Background: Cohort studies suggest that long-term exposure to higher levels of outdoor air pollution increases risk of developing cardiovascular disease. One suggested mechanism is that air pollution, especially particulate matter, induces systemic inflammation, thereby increasing the risk of developing long-term pathologic changes in the cardiovascular system, We aimed to examine the association between long-term exposure to higher levels of air pollution and chronic systemic inflammation.
Methods: We examined the relationship between 2 markers of systemic inflammation (fibrinogen and C-reactive protein) and measures of outdoor air pollution estimated for each postcode sector of residence, using models incorporating information on pollutant emissions from multiple sources, and atmospheric dispersion and processing, in 3 representative cross-sectional studies of the English population in 1994, 1998, and 2003. These included about 25,000 adults with fibrinogen measurements and 17,000 adults with C-reactive protein measurements. We used multilevel linear regression modeling and pooled the results from the 3 surveys using meta-analysis.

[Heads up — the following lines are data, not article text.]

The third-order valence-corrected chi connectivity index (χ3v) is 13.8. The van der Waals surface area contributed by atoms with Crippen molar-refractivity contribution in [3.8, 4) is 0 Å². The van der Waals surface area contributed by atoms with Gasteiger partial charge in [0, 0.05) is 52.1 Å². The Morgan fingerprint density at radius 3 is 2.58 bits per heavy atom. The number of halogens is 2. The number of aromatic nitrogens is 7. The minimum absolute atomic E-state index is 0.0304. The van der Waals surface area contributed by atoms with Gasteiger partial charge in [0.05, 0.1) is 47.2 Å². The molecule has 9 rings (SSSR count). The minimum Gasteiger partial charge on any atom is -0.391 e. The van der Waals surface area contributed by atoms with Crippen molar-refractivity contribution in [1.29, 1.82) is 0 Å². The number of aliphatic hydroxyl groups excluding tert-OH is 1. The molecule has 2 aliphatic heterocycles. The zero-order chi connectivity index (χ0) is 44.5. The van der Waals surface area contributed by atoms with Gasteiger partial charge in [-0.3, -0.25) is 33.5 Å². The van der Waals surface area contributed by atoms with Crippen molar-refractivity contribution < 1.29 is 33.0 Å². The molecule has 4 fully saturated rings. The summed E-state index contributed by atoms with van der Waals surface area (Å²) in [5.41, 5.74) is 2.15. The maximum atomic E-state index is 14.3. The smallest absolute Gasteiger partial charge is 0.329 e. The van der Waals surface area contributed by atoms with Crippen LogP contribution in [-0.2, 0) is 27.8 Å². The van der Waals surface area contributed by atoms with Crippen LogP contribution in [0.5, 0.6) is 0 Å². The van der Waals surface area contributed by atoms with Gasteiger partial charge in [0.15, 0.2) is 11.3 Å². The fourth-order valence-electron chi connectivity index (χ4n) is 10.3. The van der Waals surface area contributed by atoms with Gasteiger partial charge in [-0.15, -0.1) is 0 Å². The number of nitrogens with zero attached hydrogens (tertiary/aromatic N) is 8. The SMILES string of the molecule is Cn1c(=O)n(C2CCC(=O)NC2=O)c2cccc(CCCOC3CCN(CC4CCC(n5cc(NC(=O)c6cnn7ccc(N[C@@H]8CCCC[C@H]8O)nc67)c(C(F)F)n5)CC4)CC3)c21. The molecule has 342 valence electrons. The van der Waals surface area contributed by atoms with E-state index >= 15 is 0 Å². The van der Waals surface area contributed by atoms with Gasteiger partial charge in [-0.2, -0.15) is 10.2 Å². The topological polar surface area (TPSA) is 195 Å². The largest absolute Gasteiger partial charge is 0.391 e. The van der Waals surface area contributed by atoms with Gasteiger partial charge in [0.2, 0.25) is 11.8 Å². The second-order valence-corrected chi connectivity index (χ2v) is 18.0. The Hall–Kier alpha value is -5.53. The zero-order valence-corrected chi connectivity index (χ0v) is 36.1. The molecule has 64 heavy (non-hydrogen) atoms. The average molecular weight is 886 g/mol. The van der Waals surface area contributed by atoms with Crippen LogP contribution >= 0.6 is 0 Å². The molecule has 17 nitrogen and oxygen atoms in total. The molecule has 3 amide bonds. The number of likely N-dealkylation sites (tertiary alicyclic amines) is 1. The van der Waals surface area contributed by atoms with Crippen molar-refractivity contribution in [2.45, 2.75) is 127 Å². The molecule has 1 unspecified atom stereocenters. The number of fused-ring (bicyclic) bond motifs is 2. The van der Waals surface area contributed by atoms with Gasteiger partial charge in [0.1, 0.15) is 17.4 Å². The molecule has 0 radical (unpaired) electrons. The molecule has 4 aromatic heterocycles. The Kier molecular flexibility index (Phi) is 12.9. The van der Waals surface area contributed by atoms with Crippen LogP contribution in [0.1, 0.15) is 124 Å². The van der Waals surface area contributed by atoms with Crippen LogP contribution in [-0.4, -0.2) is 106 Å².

Results: We found no associations between concentrations of fibrinogen or C-reactive protein and measures of outdoor air pollution (particulate matter <10 μm in diameter (PM10), nitrogen dioxide, sulfur dioxide, and ozone). Specifically, we found, for each 1-μg/m3 increase in PM10 concentration, a change in fibrinogen concentrations of −0.08% (95% confidence interval = 0.25–0.10) and in C-reactive protein concentrations of 0.14% (95% confidence interval = 1.00–1.30).
Conclusions: Our findings do not support the hypothesis that the association between outdoor air pollution exposure and later cardiovascular disease is mediated by chronic systemic inflammation.